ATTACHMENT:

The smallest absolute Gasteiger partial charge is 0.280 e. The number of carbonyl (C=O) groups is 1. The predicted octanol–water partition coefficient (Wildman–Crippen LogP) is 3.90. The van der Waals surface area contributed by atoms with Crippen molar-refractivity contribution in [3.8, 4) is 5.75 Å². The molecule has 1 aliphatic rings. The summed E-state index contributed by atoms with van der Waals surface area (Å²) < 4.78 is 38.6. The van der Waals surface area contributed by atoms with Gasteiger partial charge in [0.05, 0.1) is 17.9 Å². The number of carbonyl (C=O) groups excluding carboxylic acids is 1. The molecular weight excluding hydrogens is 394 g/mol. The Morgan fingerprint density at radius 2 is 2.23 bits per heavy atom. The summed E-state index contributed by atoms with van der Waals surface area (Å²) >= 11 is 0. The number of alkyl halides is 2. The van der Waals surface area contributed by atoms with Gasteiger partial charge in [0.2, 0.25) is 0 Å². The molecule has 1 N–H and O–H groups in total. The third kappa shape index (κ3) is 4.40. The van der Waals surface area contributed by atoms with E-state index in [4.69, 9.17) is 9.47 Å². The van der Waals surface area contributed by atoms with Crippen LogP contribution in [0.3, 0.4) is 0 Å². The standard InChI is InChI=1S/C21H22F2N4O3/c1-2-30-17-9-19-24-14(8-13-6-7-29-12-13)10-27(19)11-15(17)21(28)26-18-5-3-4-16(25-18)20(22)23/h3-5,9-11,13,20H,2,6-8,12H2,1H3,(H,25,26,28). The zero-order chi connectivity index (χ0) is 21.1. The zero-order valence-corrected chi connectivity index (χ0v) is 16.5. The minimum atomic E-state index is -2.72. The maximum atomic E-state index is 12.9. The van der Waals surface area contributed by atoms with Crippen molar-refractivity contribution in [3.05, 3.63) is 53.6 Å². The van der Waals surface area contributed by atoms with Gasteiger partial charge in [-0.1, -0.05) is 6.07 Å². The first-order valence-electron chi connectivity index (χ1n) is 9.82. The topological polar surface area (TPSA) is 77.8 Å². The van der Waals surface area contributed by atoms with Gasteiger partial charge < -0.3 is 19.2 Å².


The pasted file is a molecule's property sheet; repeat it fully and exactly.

The smallest absolute Gasteiger partial charge is 0.280 e. The number of carbonyl (C=O) groups is 1. The predicted octanol–water partition coefficient (Wildman–Crippen LogP) is 3.90. The van der Waals surface area contributed by atoms with Crippen molar-refractivity contribution in [3.8, 4) is 5.75 Å². The molecule has 1 aliphatic rings. The summed E-state index contributed by atoms with van der Waals surface area (Å²) < 4.78 is 38.6. The van der Waals surface area contributed by atoms with Gasteiger partial charge in [0.05, 0.1) is 17.9 Å². The number of carbonyl (C=O) groups excluding carboxylic acids is 1. The molecular weight excluding hydrogens is 394 g/mol. The Morgan fingerprint density at radius 2 is 2.23 bits per heavy atom. The summed E-state index contributed by atoms with van der Waals surface area (Å²) >= 11 is 0. The number of alkyl halides is 2. The van der Waals surface area contributed by atoms with Gasteiger partial charge in [0.2, 0.25) is 0 Å². The molecule has 1 N–H and O–H groups in total. The third kappa shape index (κ3) is 4.40. The van der Waals surface area contributed by atoms with E-state index in [4.69, 9.17) is 9.47 Å². The van der Waals surface area contributed by atoms with Crippen LogP contribution in [0.3, 0.4) is 0 Å². The standard InChI is InChI=1S/C21H22F2N4O3/c1-2-30-17-9-19-24-14(8-13-6-7-29-12-13)10-27(19)11-15(17)21(28)26-18-5-3-4-16(25-18)20(22)23/h3-5,9-11,13,20H,2,6-8,12H2,1H3,(H,25,26,28). The zero-order chi connectivity index (χ0) is 21.1. The zero-order valence-corrected chi connectivity index (χ0v) is 16.5. The minimum atomic E-state index is -2.72. The maximum atomic E-state index is 12.9. The van der Waals surface area contributed by atoms with Crippen molar-refractivity contribution in [3.05, 3.63) is 53.6 Å². The van der Waals surface area contributed by atoms with Gasteiger partial charge in [-0.1, -0.05) is 6.07 Å². The first-order valence-electron chi connectivity index (χ1n) is 9.82. The topological polar surface area (TPSA) is 77.8 Å². The van der Waals surface area contributed by atoms with Gasteiger partial charge < -0.3 is 19.2 Å².